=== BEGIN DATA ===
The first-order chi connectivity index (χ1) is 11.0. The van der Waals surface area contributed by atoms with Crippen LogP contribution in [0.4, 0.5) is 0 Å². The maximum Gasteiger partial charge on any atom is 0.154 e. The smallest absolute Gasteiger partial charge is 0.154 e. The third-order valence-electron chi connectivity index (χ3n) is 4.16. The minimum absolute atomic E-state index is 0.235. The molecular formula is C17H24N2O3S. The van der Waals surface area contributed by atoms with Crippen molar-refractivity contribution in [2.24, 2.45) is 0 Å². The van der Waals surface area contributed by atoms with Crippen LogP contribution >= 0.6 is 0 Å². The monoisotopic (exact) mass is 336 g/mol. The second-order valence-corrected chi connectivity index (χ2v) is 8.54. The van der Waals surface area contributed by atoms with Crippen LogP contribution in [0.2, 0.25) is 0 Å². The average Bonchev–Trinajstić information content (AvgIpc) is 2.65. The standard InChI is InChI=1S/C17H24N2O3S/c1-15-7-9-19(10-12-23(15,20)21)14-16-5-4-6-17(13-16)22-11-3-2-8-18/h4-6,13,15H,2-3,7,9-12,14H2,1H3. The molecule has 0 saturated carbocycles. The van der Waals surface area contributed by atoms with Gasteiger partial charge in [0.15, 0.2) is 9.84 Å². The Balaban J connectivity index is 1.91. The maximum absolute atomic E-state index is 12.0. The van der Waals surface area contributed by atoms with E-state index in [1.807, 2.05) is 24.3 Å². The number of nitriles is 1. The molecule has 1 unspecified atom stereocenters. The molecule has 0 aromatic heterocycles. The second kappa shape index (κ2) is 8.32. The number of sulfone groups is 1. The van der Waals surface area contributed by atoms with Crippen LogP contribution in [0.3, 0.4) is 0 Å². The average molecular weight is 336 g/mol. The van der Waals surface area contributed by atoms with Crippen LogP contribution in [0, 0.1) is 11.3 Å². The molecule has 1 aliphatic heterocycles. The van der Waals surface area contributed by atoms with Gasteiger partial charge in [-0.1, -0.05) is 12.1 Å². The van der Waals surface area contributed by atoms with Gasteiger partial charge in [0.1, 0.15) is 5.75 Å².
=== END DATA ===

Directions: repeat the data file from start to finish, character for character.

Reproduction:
The first-order chi connectivity index (χ1) is 11.0. The van der Waals surface area contributed by atoms with Crippen LogP contribution in [0.4, 0.5) is 0 Å². The maximum Gasteiger partial charge on any atom is 0.154 e. The smallest absolute Gasteiger partial charge is 0.154 e. The third-order valence-electron chi connectivity index (χ3n) is 4.16. The minimum absolute atomic E-state index is 0.235. The molecular formula is C17H24N2O3S. The van der Waals surface area contributed by atoms with Crippen molar-refractivity contribution in [2.24, 2.45) is 0 Å². The van der Waals surface area contributed by atoms with Crippen LogP contribution >= 0.6 is 0 Å². The monoisotopic (exact) mass is 336 g/mol. The second-order valence-corrected chi connectivity index (χ2v) is 8.54. The van der Waals surface area contributed by atoms with Crippen LogP contribution in [0.2, 0.25) is 0 Å². The average Bonchev–Trinajstić information content (AvgIpc) is 2.65. The standard InChI is InChI=1S/C17H24N2O3S/c1-15-7-9-19(10-12-23(15,20)21)14-16-5-4-6-17(13-16)22-11-3-2-8-18/h4-6,13,15H,2-3,7,9-12,14H2,1H3. The molecule has 0 saturated carbocycles. The van der Waals surface area contributed by atoms with Gasteiger partial charge in [0.15, 0.2) is 9.84 Å². The Balaban J connectivity index is 1.91. The maximum absolute atomic E-state index is 12.0. The van der Waals surface area contributed by atoms with E-state index in [1.807, 2.05) is 24.3 Å². The number of nitriles is 1. The molecule has 1 unspecified atom stereocenters. The molecule has 0 aromatic heterocycles. The second kappa shape index (κ2) is 8.32. The number of sulfone groups is 1. The van der Waals surface area contributed by atoms with Crippen LogP contribution in [0.3, 0.4) is 0 Å². The average molecular weight is 336 g/mol. The van der Waals surface area contributed by atoms with Crippen LogP contribution in [0, 0.1) is 11.3 Å². The molecule has 1 aliphatic heterocycles. The van der Waals surface area contributed by atoms with Gasteiger partial charge in [-0.1, -0.05) is 12.1 Å². The van der Waals surface area contributed by atoms with Gasteiger partial charge in [0.1, 0.15) is 5.75 Å².